Among the first of the British colonies to gain independence, Uganda's failed democratic government remains one of the most tragic, disturbing stories in the catalogue of failed democratic governments that collapsed into dictatorships.
Uganda had a president in the 60s. It had democracy. But the foundation was never stable. From the beginning, the military pressed against democracy. They had the guns. They had the power. Why could they not rule the country?
In 1971, General Idi Amin led a military coup that usurped power over the country. A week later, he declared himself President of Uganda, a decision that already defied all the tenants of democratic elections. All opposition to Amin's rule resulted in death. Some 50,000 individuals lost their lives in Amin's eight-year rule.
The people did not want Amin.
But Amin did not care.
It took force to banish him from Uganda, which has struggled to recover from Amin's shadow ever since.
When Libyan rebels overthrew tyrant Muammar Gaddafi, many saw this as a moment of liberation. Libya had been characterized as a zone of political corruption and tyranny. Many people believed – maybe hoped – that this civilian revolution would lead to a new Libya, one led with good intentions and peace.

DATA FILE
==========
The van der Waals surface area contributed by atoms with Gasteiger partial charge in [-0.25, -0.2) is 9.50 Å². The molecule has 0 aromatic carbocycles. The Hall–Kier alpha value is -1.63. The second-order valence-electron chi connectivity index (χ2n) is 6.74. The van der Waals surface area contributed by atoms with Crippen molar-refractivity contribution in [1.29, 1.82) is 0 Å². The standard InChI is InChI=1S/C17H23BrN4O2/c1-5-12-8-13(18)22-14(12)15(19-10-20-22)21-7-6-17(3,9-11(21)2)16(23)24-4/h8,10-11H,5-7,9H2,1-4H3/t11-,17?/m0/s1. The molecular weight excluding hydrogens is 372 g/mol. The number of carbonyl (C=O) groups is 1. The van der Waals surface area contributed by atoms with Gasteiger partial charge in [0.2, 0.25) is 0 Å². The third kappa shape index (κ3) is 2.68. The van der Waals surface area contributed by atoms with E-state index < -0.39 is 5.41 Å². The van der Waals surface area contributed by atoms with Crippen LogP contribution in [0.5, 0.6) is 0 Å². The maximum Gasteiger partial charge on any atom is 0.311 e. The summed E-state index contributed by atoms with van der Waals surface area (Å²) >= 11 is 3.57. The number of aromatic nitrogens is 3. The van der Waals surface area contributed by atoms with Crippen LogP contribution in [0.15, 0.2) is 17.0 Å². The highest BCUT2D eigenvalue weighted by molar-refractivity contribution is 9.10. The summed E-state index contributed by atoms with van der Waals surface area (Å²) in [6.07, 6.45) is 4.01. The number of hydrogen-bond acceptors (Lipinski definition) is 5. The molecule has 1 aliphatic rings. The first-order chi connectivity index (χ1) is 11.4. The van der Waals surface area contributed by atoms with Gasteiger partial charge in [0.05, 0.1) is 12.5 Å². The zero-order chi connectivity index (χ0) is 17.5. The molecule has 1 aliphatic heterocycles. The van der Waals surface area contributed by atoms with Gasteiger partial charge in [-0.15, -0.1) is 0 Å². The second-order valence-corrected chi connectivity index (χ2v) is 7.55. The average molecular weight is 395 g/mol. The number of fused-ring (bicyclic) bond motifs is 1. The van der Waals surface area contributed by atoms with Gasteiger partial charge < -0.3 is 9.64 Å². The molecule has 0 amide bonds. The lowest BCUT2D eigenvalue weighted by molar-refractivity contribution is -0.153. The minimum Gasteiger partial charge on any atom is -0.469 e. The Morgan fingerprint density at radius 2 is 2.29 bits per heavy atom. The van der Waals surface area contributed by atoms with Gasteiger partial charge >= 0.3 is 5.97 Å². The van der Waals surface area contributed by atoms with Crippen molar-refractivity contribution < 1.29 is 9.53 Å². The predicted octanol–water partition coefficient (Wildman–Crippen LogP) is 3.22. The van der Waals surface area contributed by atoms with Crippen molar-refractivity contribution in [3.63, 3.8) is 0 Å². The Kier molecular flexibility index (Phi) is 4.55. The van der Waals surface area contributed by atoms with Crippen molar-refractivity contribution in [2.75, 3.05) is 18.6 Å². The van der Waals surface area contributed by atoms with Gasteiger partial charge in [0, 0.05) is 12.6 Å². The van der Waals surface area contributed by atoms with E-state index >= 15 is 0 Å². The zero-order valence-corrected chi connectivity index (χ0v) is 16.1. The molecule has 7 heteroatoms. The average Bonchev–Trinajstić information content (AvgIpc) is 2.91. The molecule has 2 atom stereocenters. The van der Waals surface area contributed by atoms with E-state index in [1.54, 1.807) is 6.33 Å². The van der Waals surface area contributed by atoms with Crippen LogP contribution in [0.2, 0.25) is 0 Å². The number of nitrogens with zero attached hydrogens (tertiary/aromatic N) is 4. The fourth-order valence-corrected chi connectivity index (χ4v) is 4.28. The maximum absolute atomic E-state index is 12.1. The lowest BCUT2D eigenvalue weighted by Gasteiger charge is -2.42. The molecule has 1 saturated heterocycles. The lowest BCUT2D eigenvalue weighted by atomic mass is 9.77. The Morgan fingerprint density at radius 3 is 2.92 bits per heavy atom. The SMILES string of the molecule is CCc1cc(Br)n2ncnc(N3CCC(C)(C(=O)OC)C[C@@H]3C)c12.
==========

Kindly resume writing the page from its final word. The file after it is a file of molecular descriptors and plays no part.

The faintest attempts at democratic reconstruction began.
But Libya proved to be a failed democratic government before it could even start.
Countless individual members of the revolution lusted for power. They saw a chance to assume command of the country, and, as a result, ended up killing each other. This broke down into a new war, one with rebels coming at one another with guns and explosives.
The frail government holding the rebellion together could say nothing that stopped the power hungry factions from coming at one another, nor could American forces help. Rushed elections led to underdeveloped governments, which led to enemy factions killing each other.
And then ISIS came, and saw a country to conquer. It conquered Libya's oil fields, occupying it so that the smaller and smaller factions of government could retrieve none of it. They starved financially.
And, slowly, democracy died. While I wish I could say that Libya is one of the many failed democratic governments that collapsed into dictatorships, the truth is that Libya collapsed into many dictatorships, each one worse than the last.